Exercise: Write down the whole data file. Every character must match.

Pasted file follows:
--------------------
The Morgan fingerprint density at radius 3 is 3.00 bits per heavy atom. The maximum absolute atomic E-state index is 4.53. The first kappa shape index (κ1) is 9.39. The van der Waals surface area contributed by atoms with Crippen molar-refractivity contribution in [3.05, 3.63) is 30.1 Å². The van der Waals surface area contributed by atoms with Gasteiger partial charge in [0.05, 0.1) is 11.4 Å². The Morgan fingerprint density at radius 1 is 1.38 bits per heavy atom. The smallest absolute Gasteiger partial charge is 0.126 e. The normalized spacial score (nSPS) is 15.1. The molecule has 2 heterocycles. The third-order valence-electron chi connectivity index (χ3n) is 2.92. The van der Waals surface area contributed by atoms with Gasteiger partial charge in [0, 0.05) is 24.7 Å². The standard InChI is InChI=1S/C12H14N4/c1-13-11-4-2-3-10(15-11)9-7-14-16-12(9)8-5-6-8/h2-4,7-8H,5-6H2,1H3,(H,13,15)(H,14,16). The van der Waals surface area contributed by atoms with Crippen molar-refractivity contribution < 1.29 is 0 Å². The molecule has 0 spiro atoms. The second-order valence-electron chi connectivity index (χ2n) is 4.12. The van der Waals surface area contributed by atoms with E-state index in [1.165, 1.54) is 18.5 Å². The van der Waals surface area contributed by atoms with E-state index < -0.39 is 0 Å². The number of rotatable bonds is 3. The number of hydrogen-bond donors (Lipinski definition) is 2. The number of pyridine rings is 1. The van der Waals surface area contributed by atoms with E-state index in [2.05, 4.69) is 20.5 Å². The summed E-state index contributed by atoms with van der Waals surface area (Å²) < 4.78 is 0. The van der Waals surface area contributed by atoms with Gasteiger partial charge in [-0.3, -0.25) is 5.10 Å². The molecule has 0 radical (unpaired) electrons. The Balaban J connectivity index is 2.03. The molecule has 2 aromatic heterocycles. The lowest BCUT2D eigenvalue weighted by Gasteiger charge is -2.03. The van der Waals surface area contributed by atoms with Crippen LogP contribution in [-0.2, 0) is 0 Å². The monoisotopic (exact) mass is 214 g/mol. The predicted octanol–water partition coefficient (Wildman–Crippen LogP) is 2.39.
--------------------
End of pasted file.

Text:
The Morgan fingerprint density at radius 3 is 3.00 bits per heavy atom. The maximum absolute atomic E-state index is 4.53. The first kappa shape index (κ1) is 9.39. The van der Waals surface area contributed by atoms with Crippen molar-refractivity contribution in [3.05, 3.63) is 30.1 Å². The van der Waals surface area contributed by atoms with Gasteiger partial charge in [0.05, 0.1) is 11.4 Å². The Morgan fingerprint density at radius 1 is 1.38 bits per heavy atom. The smallest absolute Gasteiger partial charge is 0.126 e. The normalized spacial score (nSPS) is 15.1. The molecule has 2 heterocycles. The third-order valence-electron chi connectivity index (χ3n) is 2.92. The van der Waals surface area contributed by atoms with Gasteiger partial charge in [0, 0.05) is 24.7 Å². The standard InChI is InChI=1S/C12H14N4/c1-13-11-4-2-3-10(15-11)9-7-14-16-12(9)8-5-6-8/h2-4,7-8H,5-6H2,1H3,(H,13,15)(H,14,16). The van der Waals surface area contributed by atoms with Crippen molar-refractivity contribution < 1.29 is 0 Å². The molecule has 0 spiro atoms. The second-order valence-electron chi connectivity index (χ2n) is 4.12. The van der Waals surface area contributed by atoms with E-state index in [1.165, 1.54) is 18.5 Å². The van der Waals surface area contributed by atoms with E-state index < -0.39 is 0 Å². The number of rotatable bonds is 3. The number of hydrogen-bond donors (Lipinski definition) is 2. The number of pyridine rings is 1. The van der Waals surface area contributed by atoms with E-state index in [2.05, 4.69) is 20.5 Å². The summed E-state index contributed by atoms with van der Waals surface area (Å²) < 4.78 is 0. The van der Waals surface area contributed by atoms with Gasteiger partial charge in [-0.3, -0.25) is 5.10 Å². The molecule has 0 radical (unpaired) electrons. The Balaban J connectivity index is 2.03. The molecule has 2 aromatic heterocycles. The lowest BCUT2D eigenvalue weighted by Gasteiger charge is -2.03. The van der Waals surface area contributed by atoms with Crippen LogP contribution in [-0.2, 0) is 0 Å². The monoisotopic (exact) mass is 214 g/mol. The predicted octanol–water partition coefficient (Wildman–Crippen LogP) is 2.39.